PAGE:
The descent of Wood from a top prospect to the baseball periphery was a slower one than you might have guessed. He stumbled in 2007, posting a .835 OPS in Triple-A while hitting .152 in his big league cup of coffee, but Baseball America and Baseball Prospectus still ranked him as the 16th and 38th best prospect in the game, respectively. Wood conquered Triple-A in 2008 by posting a .296/.375/.595 line, but struggled to shows any signs of life in an extended major league look, hitting .200/.224/.327 in 157 PAs. It was more of the same in 2009, as he OPSed .910 in Triple-A but just .559 in a brief major league look-see.

Prior to the 2010 season, Wood’s prospect star was still shining, if now only faintly. Kevin Goldstein, Baseball Prospectus’ former go-to prospector (he’s now the Houston Astros director of pro scouting), ranked Wood as the Angels No. 1 top 25 and under talent, ahead of Mike Trout (yeah, that Mike Trout) and … Hank Conger. (Okay, outside of Trout that was a weak crop of 25 and unders). Goldstein:

I might be the only Brandon Wood believer still out there, and at this point I’m almost rooting for a trade or Chone Figgins signing elsewhere to finally give him an unfettered opportunity to produce. He still has star potential.

Wood’s prospect star officially died out in 2010 when he hit .146/.174/.208 in 243 major league plate appearances, striking out 71 times and drawing just six walks. From July 11th to the end of his 2010 season Wood hit .071/.133/143 in 63 plate appearances, striking out 33 percent of the time while walking twice, and effectively putting an end to his Angels career. Wood was selected off waivers early in the 2011 season and he did rebound somewhat to post a more respectable .220/.277/.347 line, but that was the last time he’s seen the big leagues.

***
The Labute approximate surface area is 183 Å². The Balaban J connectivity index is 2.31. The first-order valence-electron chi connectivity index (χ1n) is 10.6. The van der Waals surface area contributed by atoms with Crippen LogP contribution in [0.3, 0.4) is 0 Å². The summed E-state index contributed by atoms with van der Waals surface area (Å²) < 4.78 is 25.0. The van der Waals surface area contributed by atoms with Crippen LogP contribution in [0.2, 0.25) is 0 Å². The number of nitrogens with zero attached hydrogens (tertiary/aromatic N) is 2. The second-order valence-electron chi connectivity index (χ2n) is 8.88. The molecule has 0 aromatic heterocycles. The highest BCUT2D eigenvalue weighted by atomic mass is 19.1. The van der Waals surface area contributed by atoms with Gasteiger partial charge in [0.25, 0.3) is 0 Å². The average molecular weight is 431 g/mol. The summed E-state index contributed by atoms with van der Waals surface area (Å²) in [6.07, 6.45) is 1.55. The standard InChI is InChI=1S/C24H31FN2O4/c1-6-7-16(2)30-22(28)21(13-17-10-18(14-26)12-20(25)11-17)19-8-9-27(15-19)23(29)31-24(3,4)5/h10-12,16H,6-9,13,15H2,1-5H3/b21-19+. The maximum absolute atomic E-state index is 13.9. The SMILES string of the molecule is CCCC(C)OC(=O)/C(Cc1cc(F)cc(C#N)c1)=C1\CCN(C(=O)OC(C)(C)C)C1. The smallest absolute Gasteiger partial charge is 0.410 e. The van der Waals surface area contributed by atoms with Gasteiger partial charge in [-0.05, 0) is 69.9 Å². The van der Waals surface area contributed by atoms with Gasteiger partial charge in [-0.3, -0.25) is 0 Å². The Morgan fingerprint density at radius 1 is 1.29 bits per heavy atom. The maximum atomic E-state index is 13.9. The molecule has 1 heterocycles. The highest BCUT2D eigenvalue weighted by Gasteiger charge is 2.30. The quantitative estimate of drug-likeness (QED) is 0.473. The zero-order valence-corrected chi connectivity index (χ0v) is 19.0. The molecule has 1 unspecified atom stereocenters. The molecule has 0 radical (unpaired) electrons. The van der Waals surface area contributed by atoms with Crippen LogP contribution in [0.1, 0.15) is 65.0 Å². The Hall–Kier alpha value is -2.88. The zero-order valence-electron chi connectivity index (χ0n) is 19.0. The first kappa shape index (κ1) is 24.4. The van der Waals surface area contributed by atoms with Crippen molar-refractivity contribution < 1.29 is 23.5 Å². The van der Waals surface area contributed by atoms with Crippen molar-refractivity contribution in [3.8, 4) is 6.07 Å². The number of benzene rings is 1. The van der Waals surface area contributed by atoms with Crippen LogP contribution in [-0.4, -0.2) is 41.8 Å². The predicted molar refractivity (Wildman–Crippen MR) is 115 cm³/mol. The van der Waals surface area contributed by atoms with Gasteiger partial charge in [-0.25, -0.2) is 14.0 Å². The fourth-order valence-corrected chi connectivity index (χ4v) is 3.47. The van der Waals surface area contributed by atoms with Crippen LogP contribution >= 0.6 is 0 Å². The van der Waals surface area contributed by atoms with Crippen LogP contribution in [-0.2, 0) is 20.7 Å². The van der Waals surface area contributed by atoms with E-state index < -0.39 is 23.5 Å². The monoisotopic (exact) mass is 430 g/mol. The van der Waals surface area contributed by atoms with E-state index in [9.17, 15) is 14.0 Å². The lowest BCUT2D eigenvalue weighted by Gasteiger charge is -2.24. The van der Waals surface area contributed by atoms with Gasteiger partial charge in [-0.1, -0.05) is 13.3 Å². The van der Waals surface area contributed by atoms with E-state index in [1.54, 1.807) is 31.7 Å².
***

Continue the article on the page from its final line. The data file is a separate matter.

He’s bounced from organization to organization since, spending time with the Triple-A affiliates of Colorado, Kansas City, and Baltimore. Last year, as mentioned earlier, he bottomed out with a .591 minor league OPS.

Brandon Wood’s deficiencies finally got the best of him as he climbed the minor league ladder. Deficiencies like his inability to control the strike zone and lay off pitchers’ pitches, his propensity to whiff, his struggles with pitch recognition, and the holes in his swing. All issues that were easy to gloss over for a 20-year-old destroying the Cal League became glaringly obvious in retrospect.

The Padres didn’t sign Wood with any realistic hope that he would reclaim the swing that made him a must-see prospect in the mid-2000s. They didn’t even offer him an invitation to spring training. At this point, Wood is just organizational filler for a team that has a dearth of shortstops and third basemen in the upper minors. He’ll most likely compete with the likes of Alberto Gonzalez and Jake Lemmerman for Triple-A playing time on the left side of the infield, and probably make his way on to another organization sooner than later.

This isn’t the script that Brandon Wood wrote for his professional baseball career when he signed with the Angels for $1.3 million back in 2003, or when he was ranked as the 5th best prospect in the Midwest League as a 19-year-old dual-threat shortstop, or as he was crushing another tape-measure shot in his epic Cal League romp. In the end, like most baseball mortals, Wood wasn’t quite good enough to adjust to the greatest pitching the world has to offer. We can wrap up Wood’s career as fans and analysts of the game, as a cautionary tale to the over-hyping of young prospects, and try to learn some type of overarching lesson as we walk away, still shaking our collective head at Wood’s ultimate failure … damn he should have been good.

For Wood, though, failure is contextual. While he didn’t turn into the power-hitting, gold glove shortstop of our best laid plans, he was good enough to post a .278/.342/.509 minor league line, play in 272 major league games, and record one of the most memorable (if Cal League-enhanced) prospect seasons in history. That’s not a bad way to fail, and it isn’t such a bad legacy to have to live with.